Prof. Greg Pasternack
in association with
Joe Wheaton¹, Dr. Joe Merz², Eve Elkins¹, Rocko Brown¹, Marisa Escobar¹, and Chien Wang¹.
1. U.C. Davis Department of Land, Air and Water Resources
2. East Bay Municipal Utility District
The Spawning Habitat Integrated Rehabilitation Approach (SHIRA) was developed at UC Davis incrementally from 1999-2007. It was originally piloted on the Mokelumne River in collaboration with East bay Municipal Utility District. It was subsequently applied by UC Davis on the Trinity River in collaboration with the Trinity River Restoration Program, on the Yuba River with the U.S. Fish and Wildlife Service, and the Feather River with California Department of Water Resources. Over time SHIRA has been adopted by a variety of government agencies, non-governmental organizations, and consulting firms for use to help rehabilitate rivers across California and beyond. In addition to helping with rehabilitating rivers, the SHIRA project trained many people in fundamental principles of river science, engineering, and management; many of these trainees have gone on to their own successful careers building on the foundation SHIRA provided.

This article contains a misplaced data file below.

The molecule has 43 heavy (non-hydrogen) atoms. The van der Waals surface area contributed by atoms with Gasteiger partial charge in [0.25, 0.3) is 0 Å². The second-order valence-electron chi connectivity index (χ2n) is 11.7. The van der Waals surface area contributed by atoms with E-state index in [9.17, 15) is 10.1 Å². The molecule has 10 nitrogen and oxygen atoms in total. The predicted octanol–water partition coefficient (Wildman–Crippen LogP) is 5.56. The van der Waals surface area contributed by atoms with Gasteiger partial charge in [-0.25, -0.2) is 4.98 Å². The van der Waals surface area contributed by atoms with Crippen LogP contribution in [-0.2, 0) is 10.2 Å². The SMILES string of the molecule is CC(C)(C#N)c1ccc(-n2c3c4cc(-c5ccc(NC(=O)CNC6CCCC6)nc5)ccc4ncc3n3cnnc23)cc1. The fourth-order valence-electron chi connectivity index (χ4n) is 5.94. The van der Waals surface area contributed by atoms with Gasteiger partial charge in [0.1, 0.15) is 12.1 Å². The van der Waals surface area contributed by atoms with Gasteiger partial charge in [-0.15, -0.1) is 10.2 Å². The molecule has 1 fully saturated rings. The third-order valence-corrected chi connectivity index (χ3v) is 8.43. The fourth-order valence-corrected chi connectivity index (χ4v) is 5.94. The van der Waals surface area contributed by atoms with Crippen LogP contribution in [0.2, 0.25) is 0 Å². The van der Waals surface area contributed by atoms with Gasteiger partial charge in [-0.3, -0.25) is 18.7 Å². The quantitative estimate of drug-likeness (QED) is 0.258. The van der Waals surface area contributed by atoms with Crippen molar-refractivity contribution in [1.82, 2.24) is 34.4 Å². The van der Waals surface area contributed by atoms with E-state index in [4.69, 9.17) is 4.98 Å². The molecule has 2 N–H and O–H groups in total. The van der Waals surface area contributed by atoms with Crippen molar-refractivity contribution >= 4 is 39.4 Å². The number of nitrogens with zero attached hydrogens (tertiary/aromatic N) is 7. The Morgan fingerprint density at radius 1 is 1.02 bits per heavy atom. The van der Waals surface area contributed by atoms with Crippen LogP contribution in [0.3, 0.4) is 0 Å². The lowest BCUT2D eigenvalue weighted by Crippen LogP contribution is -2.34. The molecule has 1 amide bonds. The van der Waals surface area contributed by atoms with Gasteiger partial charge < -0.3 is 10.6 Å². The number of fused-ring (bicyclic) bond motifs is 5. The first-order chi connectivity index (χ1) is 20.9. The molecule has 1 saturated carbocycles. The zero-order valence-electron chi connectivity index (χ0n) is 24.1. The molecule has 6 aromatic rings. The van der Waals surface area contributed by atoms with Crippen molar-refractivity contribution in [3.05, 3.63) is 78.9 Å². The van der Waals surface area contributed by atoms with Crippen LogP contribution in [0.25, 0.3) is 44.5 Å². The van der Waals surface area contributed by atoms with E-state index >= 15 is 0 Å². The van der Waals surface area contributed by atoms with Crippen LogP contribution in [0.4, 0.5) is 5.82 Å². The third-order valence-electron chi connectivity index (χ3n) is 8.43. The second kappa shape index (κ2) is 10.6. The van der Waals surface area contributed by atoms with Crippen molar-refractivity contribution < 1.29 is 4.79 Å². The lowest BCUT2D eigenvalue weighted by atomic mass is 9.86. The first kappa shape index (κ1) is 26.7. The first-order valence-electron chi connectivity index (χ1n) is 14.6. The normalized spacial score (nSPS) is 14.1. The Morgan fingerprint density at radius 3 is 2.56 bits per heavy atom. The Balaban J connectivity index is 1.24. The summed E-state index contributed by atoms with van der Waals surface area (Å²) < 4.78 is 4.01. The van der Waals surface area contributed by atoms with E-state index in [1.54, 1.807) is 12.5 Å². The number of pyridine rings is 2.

The purpose of this website is to present the information about the development and use of SHIRA in its first three applications. If you are interested in getting help with implementing SHIRA for your regulated river, contact Prof. Pasternack via his website.
This website's development was supported by the USDA National Institute of Food and Agriculture, Hatch project number CA‐D‐LAW‐7034‐H.